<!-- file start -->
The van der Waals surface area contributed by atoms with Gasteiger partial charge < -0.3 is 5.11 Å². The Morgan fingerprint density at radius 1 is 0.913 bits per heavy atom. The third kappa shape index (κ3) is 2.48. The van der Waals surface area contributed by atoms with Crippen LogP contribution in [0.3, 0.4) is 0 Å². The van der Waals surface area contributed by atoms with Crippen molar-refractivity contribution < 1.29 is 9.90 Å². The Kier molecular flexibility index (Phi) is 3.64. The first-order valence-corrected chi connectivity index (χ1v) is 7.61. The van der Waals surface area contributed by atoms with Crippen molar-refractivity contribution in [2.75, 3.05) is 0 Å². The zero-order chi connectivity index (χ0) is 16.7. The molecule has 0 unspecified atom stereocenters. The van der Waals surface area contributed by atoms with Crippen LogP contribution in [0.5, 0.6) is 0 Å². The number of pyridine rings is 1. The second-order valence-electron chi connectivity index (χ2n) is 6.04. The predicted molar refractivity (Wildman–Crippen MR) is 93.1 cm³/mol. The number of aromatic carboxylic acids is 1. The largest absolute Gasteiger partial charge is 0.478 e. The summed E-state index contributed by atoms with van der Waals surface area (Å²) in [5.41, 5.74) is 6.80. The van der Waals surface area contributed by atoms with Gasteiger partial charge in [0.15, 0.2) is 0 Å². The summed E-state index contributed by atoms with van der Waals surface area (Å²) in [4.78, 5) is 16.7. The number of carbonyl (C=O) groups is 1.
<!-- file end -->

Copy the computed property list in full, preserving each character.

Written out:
The van der Waals surface area contributed by atoms with Gasteiger partial charge < -0.3 is 5.11 Å². The Morgan fingerprint density at radius 1 is 0.913 bits per heavy atom. The third kappa shape index (κ3) is 2.48. The van der Waals surface area contributed by atoms with Crippen LogP contribution in [0.3, 0.4) is 0 Å². The van der Waals surface area contributed by atoms with Crippen molar-refractivity contribution < 1.29 is 9.90 Å². The Kier molecular flexibility index (Phi) is 3.64. The first-order valence-corrected chi connectivity index (χ1v) is 7.61. The van der Waals surface area contributed by atoms with Crippen molar-refractivity contribution in [2.75, 3.05) is 0 Å². The zero-order chi connectivity index (χ0) is 16.7. The molecule has 0 unspecified atom stereocenters. The van der Waals surface area contributed by atoms with Crippen LogP contribution in [0.5, 0.6) is 0 Å². The number of pyridine rings is 1. The second-order valence-electron chi connectivity index (χ2n) is 6.04. The predicted molar refractivity (Wildman–Crippen MR) is 93.1 cm³/mol. The number of aromatic carboxylic acids is 1. The largest absolute Gasteiger partial charge is 0.478 e. The summed E-state index contributed by atoms with van der Waals surface area (Å²) in [5.41, 5.74) is 6.80. The van der Waals surface area contributed by atoms with Gasteiger partial charge in [0.15, 0.2) is 0 Å². The summed E-state index contributed by atoms with van der Waals surface area (Å²) in [4.78, 5) is 16.7. The number of carbonyl (C=O) groups is 1.